Stanley Wilson Avenue connects Main Street with James Stewart Avenue on the Universal lot, not far from the now-demolished Stage 10 where its namesake conducted literally thousands of hours of music by young composers who would go on to become the biggest names in Hollywood film music.
As music director for Revue Prods. (later Universal Television) from 1954 to 1970, Wilson either launched or helped to propel the careers of more than a dozen top film and TV composers including John Williams, Jerry Goldsmith, Quincy Jones, Lalo Schifrin and Dave Grusin.
“He was greatly important to me, and to so many others,” says Williams, who went from in-demand studio pianist to fledgling TV composer when Wilson hired him in 1958. “He nurtured and encouraged younger people, most of whom have gone on to distinguished careers.”
Revue/Universal was a TV factory in those days, and Wilson, who had composed for Republic Westerns and serials in the late 1940s and early 1950s, was in charge of supplying music for all of them. Wilson served as music supervisor on hundreds of episodes, from “Alfred Hitchcock Presents” and “The Virginian,” to “Name of the Game” and “It Takes a Thief.” Williams spent seven years under Wilson’s tutelage, learning the craft by scoring sitcoms (“Bachelor Father”), detective shows (“Checkmate”), dramas (“Alcoa Premiere”) and Westerns (“Wagon Train”).
Says Schifrin, who composed the theme to “Mission: Impossible”: “Stanley taught me all the synchronization techniques, and how to make my writing easier to conduct. He was one of the most influential guys in Hollywood.”
Wilson hired Schifrin right after he arrived in Hollywood, in 1963. “I didn’t realize at the time that my career in movies and television was going to be so big, and it was thanks to him.” Wilson took an active interest in his proteges’ non-film work, even driving Schifrin to rehearsals for his jazz concerts.
Wilson was that rarity in Hollywood: a warmly supportive boss. He was also a man with a strong moral compass: He enabled Benny Carter, the famed alto sax player and jazz arranger, to become the first black composer to achieve screen credit in TV, for the music for the Lee Marvin copshow “M Squad.”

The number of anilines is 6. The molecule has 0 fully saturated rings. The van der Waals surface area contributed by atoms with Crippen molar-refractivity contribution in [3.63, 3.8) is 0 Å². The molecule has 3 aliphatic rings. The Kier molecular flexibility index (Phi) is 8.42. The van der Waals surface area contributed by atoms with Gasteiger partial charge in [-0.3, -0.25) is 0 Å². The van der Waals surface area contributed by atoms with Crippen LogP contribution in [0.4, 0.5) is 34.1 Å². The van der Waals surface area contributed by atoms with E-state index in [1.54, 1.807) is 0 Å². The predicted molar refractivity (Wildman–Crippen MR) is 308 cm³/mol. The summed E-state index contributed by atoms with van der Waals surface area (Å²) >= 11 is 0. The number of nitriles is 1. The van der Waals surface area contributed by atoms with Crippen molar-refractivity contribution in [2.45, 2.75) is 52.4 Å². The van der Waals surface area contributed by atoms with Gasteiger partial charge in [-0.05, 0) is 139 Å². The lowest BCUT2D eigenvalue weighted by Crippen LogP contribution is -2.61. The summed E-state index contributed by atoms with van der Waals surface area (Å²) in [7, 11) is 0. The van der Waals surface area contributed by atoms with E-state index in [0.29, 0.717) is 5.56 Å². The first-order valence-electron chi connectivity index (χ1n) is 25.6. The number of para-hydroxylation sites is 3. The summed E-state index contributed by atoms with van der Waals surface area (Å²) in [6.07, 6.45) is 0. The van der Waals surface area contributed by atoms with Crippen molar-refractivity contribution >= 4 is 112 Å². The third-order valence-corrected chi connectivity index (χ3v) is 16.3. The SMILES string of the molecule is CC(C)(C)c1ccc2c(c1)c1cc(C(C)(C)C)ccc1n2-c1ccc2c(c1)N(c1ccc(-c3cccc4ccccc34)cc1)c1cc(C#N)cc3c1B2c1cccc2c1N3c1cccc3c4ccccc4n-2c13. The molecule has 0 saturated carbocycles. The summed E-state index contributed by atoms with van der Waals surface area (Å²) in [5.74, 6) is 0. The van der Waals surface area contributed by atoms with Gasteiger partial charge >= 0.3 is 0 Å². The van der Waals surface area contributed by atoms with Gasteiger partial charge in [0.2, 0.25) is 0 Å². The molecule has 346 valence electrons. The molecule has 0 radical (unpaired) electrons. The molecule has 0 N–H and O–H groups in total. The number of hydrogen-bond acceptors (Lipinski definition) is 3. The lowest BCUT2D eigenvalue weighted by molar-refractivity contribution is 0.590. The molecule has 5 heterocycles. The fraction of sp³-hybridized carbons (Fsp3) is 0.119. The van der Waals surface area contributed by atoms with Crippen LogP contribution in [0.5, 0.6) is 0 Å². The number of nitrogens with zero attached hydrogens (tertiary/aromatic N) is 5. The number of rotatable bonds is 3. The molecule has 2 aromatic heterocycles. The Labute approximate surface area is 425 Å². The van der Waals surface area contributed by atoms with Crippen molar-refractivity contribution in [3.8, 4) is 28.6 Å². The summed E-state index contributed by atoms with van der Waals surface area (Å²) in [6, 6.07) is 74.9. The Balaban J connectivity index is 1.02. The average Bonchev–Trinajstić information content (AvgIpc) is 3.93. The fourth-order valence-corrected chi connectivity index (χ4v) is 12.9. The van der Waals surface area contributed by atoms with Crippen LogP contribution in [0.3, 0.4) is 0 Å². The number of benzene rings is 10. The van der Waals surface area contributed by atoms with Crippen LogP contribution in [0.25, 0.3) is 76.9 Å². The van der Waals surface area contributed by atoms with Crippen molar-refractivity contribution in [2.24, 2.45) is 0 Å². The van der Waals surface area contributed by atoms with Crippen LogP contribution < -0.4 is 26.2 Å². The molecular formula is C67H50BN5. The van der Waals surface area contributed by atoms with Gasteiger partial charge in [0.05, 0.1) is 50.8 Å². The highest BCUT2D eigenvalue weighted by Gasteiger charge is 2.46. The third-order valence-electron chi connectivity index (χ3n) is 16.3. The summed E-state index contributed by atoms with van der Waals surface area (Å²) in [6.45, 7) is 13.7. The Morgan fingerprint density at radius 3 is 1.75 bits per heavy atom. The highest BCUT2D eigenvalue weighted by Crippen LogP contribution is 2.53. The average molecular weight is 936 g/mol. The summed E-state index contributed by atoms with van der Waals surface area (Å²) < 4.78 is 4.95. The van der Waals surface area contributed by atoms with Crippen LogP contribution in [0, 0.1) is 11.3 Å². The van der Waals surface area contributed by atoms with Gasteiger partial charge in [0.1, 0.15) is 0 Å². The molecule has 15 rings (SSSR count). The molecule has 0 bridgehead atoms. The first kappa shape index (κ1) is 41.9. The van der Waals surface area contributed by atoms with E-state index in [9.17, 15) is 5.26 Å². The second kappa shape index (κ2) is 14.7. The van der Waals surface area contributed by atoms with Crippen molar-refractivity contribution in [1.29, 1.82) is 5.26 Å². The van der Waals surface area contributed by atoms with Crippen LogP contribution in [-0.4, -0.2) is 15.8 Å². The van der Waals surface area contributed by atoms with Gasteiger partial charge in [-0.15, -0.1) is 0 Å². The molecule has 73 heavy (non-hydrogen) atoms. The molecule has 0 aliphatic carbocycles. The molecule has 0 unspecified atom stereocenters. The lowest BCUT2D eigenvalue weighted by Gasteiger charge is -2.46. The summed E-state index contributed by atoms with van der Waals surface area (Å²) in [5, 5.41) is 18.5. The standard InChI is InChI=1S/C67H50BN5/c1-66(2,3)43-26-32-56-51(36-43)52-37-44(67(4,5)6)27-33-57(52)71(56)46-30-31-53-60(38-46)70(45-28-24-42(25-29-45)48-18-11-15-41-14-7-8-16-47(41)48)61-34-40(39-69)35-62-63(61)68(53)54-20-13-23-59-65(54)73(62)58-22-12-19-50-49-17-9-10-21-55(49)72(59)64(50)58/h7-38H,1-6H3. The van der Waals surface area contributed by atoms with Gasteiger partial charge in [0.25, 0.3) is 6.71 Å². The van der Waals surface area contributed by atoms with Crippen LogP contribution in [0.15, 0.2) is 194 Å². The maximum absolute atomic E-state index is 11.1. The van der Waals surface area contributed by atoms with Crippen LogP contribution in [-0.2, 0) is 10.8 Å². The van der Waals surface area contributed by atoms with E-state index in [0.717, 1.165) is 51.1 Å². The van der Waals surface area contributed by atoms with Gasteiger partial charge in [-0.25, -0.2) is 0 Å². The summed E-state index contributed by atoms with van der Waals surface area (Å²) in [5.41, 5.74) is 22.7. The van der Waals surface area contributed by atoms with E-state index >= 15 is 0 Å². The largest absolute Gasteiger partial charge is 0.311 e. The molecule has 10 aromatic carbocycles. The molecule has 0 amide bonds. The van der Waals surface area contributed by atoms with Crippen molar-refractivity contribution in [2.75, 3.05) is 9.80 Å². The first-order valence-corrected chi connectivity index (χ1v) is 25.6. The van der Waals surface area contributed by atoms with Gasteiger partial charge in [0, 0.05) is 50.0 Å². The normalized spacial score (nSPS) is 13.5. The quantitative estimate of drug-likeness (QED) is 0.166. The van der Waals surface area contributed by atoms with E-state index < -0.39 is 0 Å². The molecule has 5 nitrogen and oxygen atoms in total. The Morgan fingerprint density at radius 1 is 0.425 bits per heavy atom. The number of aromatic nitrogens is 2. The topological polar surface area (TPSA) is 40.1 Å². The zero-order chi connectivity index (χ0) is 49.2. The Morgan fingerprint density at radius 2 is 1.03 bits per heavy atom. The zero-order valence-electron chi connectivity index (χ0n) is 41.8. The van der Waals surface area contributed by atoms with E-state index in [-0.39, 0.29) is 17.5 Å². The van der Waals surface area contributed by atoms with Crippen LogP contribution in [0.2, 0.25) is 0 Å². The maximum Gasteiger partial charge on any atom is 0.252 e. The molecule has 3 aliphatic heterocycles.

A few years later, when Quincy Jones came out from New York in 1965, Wilson championed him by giving him “Ironside.” “That’s where I paid my dues,” says Jones.
Besides Goldsmith, who had done TV at CBS but whose work at Revue (notably the Boris Karloff horror show “Thriller”) led to a career in films, other award-winning Wilson finds include Morton Stevens, who went on to write the “Hawaii Five-0” theme; Patrick Williams (“Lou Grant”); David Shire (“The Conversation”); and Billy Goldenberg (“Duel,” “Kojak”).
“Stanley made a total difference in my career,” says Grusin, who composed the themes for “Name of the Game” and “It Takes a Thief” for Wilson, and who was with the composer in Aspen when Wilson suddenly had a coronary and died in 1970, at 52.
Thanks to Wilson, veteran composers like Bernard Herr-mann (“Psycho”), Franz Waxman (“Sunset Boulevard”) and Bronislau Kaper (“Lili”) found work at the studio in their sunset years when feature-film work was drying up. Elmer Bernstein did “Riverboat” for Wilson; jazzman Pete Rugolo did “Run for Your Life” there.
Williams — who, with longtime collaborator Steven Spielberg, convinced Universal president Ron Meyer to name the street after his mentor — says Wilson was “a dreamer, an artist, a kind of visionary” who hoped the Universal music department would someday be considered in the same vein as Fox and MGM as one of the greats. Its music director certainly is.